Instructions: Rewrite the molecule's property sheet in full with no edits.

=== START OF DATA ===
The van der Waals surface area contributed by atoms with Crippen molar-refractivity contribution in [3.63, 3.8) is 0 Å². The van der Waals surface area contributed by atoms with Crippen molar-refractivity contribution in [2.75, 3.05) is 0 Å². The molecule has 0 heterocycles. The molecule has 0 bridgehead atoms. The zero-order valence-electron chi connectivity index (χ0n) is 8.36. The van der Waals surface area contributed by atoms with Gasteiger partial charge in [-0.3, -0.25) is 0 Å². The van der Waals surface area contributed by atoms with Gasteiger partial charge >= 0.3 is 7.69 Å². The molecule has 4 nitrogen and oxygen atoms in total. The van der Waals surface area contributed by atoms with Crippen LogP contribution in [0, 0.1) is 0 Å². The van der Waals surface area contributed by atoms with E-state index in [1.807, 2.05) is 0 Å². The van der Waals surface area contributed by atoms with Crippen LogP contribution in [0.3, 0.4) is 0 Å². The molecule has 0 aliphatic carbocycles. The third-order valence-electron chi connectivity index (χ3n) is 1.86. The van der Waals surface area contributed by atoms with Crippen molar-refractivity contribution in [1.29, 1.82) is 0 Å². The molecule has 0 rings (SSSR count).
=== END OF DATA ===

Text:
The van der Waals surface area contributed by atoms with Crippen molar-refractivity contribution in [3.63, 3.8) is 0 Å². The van der Waals surface area contributed by atoms with Crippen molar-refractivity contribution in [2.75, 3.05) is 0 Å². The molecule has 0 heterocycles. The molecule has 0 bridgehead atoms. The zero-order valence-electron chi connectivity index (χ0n) is 8.36. The van der Waals surface area contributed by atoms with Gasteiger partial charge in [-0.3, -0.25) is 0 Å². The van der Waals surface area contributed by atoms with Gasteiger partial charge >= 0.3 is 7.69 Å². The molecule has 4 nitrogen and oxygen atoms in total. The van der Waals surface area contributed by atoms with Crippen LogP contribution in [0, 0.1) is 0 Å². The van der Waals surface area contributed by atoms with E-state index in [1.807, 2.05) is 0 Å². The van der Waals surface area contributed by atoms with Crippen LogP contribution in [0.3, 0.4) is 0 Å². The molecule has 0 aliphatic carbocycles. The third-order valence-electron chi connectivity index (χ3n) is 1.86. The van der Waals surface area contributed by atoms with Crippen molar-refractivity contribution in [1.29, 1.82) is 0 Å². The molecule has 0 rings (SSSR count).